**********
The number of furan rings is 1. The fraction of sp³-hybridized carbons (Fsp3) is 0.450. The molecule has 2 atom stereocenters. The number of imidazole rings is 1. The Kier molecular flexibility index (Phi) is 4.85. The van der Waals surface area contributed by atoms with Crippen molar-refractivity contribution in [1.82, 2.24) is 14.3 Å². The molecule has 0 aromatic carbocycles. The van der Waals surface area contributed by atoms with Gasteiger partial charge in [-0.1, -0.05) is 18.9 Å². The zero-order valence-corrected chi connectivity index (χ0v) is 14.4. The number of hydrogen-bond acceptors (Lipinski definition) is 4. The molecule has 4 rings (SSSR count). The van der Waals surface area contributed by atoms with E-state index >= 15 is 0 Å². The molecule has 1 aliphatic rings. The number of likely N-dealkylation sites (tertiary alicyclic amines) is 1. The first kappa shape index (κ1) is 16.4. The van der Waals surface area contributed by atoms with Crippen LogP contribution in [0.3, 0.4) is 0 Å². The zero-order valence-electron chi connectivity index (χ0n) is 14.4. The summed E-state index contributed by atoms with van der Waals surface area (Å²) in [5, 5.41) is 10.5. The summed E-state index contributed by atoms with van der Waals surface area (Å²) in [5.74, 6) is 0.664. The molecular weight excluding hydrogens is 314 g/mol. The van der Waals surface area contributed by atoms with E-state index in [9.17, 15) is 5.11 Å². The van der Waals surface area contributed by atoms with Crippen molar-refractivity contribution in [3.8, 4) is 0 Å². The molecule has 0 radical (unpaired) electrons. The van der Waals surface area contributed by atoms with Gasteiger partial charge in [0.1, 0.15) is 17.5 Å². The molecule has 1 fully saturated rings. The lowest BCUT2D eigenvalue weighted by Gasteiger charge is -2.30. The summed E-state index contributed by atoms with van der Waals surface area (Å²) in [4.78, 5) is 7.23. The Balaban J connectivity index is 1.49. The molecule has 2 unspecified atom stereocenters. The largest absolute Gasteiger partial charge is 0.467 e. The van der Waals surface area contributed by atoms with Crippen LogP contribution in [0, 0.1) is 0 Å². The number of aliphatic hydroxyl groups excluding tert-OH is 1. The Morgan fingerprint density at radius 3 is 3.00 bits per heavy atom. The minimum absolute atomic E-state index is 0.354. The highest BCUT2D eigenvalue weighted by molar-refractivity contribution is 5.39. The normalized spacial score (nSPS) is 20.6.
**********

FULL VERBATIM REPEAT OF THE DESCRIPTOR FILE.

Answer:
The number of furan rings is 1. The fraction of sp³-hybridized carbons (Fsp3) is 0.450. The molecule has 2 atom stereocenters. The number of imidazole rings is 1. The Kier molecular flexibility index (Phi) is 4.85. The van der Waals surface area contributed by atoms with Crippen molar-refractivity contribution in [1.82, 2.24) is 14.3 Å². The molecule has 0 aromatic carbocycles. The van der Waals surface area contributed by atoms with Gasteiger partial charge in [-0.1, -0.05) is 18.9 Å². The zero-order valence-corrected chi connectivity index (χ0v) is 14.4. The number of hydrogen-bond acceptors (Lipinski definition) is 4. The molecule has 4 rings (SSSR count). The van der Waals surface area contributed by atoms with E-state index >= 15 is 0 Å². The molecule has 1 aliphatic rings. The number of likely N-dealkylation sites (tertiary alicyclic amines) is 1. The first kappa shape index (κ1) is 16.4. The van der Waals surface area contributed by atoms with Crippen LogP contribution in [0.3, 0.4) is 0 Å². The zero-order valence-electron chi connectivity index (χ0n) is 14.4. The summed E-state index contributed by atoms with van der Waals surface area (Å²) in [5, 5.41) is 10.5. The summed E-state index contributed by atoms with van der Waals surface area (Å²) in [5.74, 6) is 0.664. The molecular weight excluding hydrogens is 314 g/mol. The van der Waals surface area contributed by atoms with E-state index in [9.17, 15) is 5.11 Å². The van der Waals surface area contributed by atoms with Crippen molar-refractivity contribution in [3.8, 4) is 0 Å². The molecule has 0 radical (unpaired) electrons. The van der Waals surface area contributed by atoms with Gasteiger partial charge in [0.1, 0.15) is 17.5 Å². The molecule has 1 fully saturated rings. The lowest BCUT2D eigenvalue weighted by Gasteiger charge is -2.30. The summed E-state index contributed by atoms with van der Waals surface area (Å²) in [4.78, 5) is 7.23. The Balaban J connectivity index is 1.49. The molecule has 2 unspecified atom stereocenters. The largest absolute Gasteiger partial charge is 0.467 e. The van der Waals surface area contributed by atoms with Crippen LogP contribution in [0, 0.1) is 0 Å². The number of aliphatic hydroxyl groups excluding tert-OH is 1. The Morgan fingerprint density at radius 3 is 3.00 bits per heavy atom. The minimum absolute atomic E-state index is 0.354. The highest BCUT2D eigenvalue weighted by molar-refractivity contribution is 5.39. The normalized spacial score (nSPS) is 20.6.